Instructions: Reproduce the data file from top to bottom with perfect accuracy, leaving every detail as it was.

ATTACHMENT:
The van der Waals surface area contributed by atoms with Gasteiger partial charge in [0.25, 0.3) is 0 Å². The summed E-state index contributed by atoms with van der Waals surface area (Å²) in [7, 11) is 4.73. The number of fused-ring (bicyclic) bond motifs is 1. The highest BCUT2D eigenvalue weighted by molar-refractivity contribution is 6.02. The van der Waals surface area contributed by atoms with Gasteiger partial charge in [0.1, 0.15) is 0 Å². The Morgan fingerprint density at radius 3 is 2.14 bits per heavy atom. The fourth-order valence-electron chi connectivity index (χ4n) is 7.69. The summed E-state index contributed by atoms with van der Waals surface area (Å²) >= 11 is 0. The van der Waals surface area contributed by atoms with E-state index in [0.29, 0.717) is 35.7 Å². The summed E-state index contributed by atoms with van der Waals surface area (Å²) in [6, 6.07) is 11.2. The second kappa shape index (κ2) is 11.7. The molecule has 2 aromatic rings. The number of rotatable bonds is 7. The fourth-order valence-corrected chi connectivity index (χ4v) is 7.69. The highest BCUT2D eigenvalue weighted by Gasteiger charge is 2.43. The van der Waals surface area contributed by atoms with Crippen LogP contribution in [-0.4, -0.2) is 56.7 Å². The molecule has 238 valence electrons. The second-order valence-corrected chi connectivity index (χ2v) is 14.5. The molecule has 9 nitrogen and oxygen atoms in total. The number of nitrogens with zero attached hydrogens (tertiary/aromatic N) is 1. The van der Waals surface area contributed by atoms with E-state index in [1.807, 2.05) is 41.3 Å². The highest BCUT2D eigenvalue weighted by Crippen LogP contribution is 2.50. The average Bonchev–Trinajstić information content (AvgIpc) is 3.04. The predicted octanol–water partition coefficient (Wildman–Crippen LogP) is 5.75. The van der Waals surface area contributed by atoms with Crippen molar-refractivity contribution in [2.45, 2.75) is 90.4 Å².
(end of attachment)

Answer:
The van der Waals surface area contributed by atoms with Gasteiger partial charge in [0.25, 0.3) is 0 Å². The summed E-state index contributed by atoms with van der Waals surface area (Å²) in [7, 11) is 4.73. The number of fused-ring (bicyclic) bond motifs is 1. The highest BCUT2D eigenvalue weighted by molar-refractivity contribution is 6.02. The van der Waals surface area contributed by atoms with Gasteiger partial charge in [0.1, 0.15) is 0 Å². The Morgan fingerprint density at radius 3 is 2.14 bits per heavy atom. The fourth-order valence-electron chi connectivity index (χ4n) is 7.69. The summed E-state index contributed by atoms with van der Waals surface area (Å²) >= 11 is 0. The van der Waals surface area contributed by atoms with E-state index in [0.29, 0.717) is 35.7 Å². The summed E-state index contributed by atoms with van der Waals surface area (Å²) in [6, 6.07) is 11.2. The second kappa shape index (κ2) is 11.7. The molecule has 2 aromatic rings. The number of rotatable bonds is 7. The fourth-order valence-corrected chi connectivity index (χ4v) is 7.69. The highest BCUT2D eigenvalue weighted by Gasteiger charge is 2.43. The van der Waals surface area contributed by atoms with Crippen LogP contribution in [-0.4, -0.2) is 56.7 Å². The molecule has 238 valence electrons. The second-order valence-corrected chi connectivity index (χ2v) is 14.5. The molecule has 9 nitrogen and oxygen atoms in total. The number of nitrogens with zero attached hydrogens (tertiary/aromatic N) is 1. The van der Waals surface area contributed by atoms with E-state index in [1.807, 2.05) is 41.3 Å². The highest BCUT2D eigenvalue weighted by Crippen LogP contribution is 2.50. The average Bonchev–Trinajstić information content (AvgIpc) is 3.04. The predicted octanol–water partition coefficient (Wildman–Crippen LogP) is 5.75. The van der Waals surface area contributed by atoms with Crippen molar-refractivity contribution in [2.45, 2.75) is 90.4 Å².